Just in case any of the JC's more impressionable female readers are labouring under the illusion that the writer of this column is in some ways a decent catch with a vaguely exciting career and attendant glamorous lifestyle, please allow me to tell you this cautionary tale. It is the story of a date from hell that I went on the other week and it should singlehandedly put the kibosh on any chances I might have had with the opposite sex for the foreseeable future.
It started harmlessly, even promisingly, enough, with a commission from the Sunday Express. Did I, the music editor wondered, want to review Eric Clapton and Jeff Beck (above) live at the O2 Arena on Saturday night? Well, of course I did.
Not that I'm a fan of those two veterans of '60s rock guitar, nor did I fancy shlepping all the way from north-west to south-east London and, in the process, getting stuck in traffic during the busy shopping exodus. But I am a fan of work, because work means kudos - the opportunity to see your name in, if not lights, then at least a respectable-sized font - and money.
Besides, as a freelance journalist, you never say no to a commission, even if it does involve watching a pair of clapped-out musos bending the strings on their instruments hundreds of yards away on a stage, in a venue miles from home. And even if the paper in question requires you to write the copy for the same night as the gig.
That's right. I was going to have to deliver the review by 10pm on the Saturday - even though the concert itself would still be going till around 11pm - on a laptop, with no certainty of any Wi-Fi connection, which would be essential for emailing the article by the deadline.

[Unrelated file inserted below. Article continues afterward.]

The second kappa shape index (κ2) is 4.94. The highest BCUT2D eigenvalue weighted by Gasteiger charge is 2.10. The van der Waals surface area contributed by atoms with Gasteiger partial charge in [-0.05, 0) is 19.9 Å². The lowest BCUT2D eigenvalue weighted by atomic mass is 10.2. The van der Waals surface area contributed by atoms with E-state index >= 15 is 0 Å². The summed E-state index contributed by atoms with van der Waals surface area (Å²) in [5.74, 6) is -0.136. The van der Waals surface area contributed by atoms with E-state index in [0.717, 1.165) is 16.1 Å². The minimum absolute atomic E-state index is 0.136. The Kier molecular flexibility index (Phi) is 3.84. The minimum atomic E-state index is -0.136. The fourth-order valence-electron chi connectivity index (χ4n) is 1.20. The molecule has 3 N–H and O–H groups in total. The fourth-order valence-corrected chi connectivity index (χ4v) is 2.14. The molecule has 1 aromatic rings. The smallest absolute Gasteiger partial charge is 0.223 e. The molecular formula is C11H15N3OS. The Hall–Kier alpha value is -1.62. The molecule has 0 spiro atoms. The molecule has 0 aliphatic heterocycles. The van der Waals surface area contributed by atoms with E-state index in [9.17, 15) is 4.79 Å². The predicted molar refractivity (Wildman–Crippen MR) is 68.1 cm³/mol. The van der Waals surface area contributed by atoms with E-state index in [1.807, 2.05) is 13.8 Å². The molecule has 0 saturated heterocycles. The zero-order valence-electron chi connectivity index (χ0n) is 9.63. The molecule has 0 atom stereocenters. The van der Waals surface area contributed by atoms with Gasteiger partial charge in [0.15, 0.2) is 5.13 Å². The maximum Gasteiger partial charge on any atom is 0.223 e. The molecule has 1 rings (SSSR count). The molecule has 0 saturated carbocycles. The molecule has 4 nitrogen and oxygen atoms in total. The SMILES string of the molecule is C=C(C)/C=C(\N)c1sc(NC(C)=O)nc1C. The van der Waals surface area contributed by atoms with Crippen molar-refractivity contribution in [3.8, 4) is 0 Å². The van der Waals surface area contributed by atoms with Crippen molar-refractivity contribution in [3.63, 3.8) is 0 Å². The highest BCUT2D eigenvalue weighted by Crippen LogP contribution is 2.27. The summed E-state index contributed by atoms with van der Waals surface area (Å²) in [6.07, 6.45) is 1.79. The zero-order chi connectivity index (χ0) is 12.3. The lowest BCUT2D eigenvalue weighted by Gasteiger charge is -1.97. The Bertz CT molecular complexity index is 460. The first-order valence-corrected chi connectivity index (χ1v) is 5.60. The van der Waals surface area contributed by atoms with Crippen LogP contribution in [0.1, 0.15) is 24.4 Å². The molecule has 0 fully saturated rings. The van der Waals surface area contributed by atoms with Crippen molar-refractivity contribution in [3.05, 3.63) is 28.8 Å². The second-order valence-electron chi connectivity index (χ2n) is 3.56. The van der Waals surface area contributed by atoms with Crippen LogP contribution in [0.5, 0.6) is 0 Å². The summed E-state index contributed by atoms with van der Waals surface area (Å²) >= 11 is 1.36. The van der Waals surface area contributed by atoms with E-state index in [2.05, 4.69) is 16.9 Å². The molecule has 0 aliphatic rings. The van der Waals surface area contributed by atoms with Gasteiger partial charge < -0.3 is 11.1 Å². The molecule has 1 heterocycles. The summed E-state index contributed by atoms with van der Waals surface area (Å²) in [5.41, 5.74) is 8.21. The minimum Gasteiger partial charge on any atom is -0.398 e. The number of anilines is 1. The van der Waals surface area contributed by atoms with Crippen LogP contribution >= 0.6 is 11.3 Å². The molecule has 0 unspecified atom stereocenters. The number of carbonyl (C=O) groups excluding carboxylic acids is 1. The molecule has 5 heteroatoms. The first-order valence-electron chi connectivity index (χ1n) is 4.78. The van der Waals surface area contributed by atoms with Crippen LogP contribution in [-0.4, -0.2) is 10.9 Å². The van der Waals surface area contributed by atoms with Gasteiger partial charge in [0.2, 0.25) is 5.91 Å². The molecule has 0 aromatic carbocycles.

I decided I needed two things to make the evening more bearable: a date, and a dongle. The date would cheer up the miserable journey, and the dongle - a device that you plug into your computer to obtain a broadband signal - would enable me to get the job done once there.
The dongle I bought from Carphone Warehouse. The date was a girl I'd been speaking to online but had yet to meet in person. When she arrived at my house it was obvious she'd made an effort, wearing a smart dress and the sort of knee-length black leather boots that older readers will remember Honor Blackman used to sing about. I, too, had made an effort - I was wearing a suit. OK, it was a tracksuit, but the top and bottom matched nonetheless.
The journey, it became clear as my Citroen wheezed along Finchley Road, was going to be a nightmare. Apparently, early Saturday evening is, traffic-wise, the new Friday afternoon. I pretended that I knew a back route from Hampstead to Greenwich and ended up on a council estate in Hackney. Much huffing and sighing ensued - and that was just the car engine.
And then, just as my date and I were running out of conversation, the car ran out of petrol. Mercifully, I had enough to get me to the outer limits of the O2, which was just as well because the girl was desperate for the toilet. Not that there is a toilet on the outskirts of the O2, but there are quiet side roads, which is where she had to relieve herself. And they say romance is dead.
The venue was in sight. But it was 8.30pm and the gig had already started, so what would any gentleman do in this situation, especially given the freezing cold? He'd drop his date outside the venue, then find a place to park. But I'm no gentleman - I'm a freelance journalist with debts up to my eyeballs. So I dumped the car with my date and ran to the venue, leaving the poor creature to fend for herself.
Getting into the O2 is marginally less complicated than gaining access to Fort Knox, so having shown all the necessary documentation, I didn't have time to phone my date on her mobile and explain the complex entry system. She would have to wait in the car - minus heating because, remember, there was no fuel - while I watched Clappo and the Beckster go through the motions.
My problems didn't end there, though. Having penned the requisite 800 adulatory words, I now needed to email them off. Trouble was, I was experiencing dongle malfunction ("Not for the first time" - a passing ex-Mrs Lester) and couldn't get a signal. Instead, with deadline mere moments away, I had to phone the newspaper and croak - did I mention that I'd lost my voice from the stress of it all? - my every bon mot down the blower, over the roars of the crowd and the noise of two musicians of pensionable age strangulating the necks of their guitars.
Funnily enough, when I finally found my date hours later, in a deserted car park in the depths of Docklands, simultaneously shivering yet boiling with rage, she had similar designs on my windpipe.
It's a long shot, but any girls out there free next Saturday?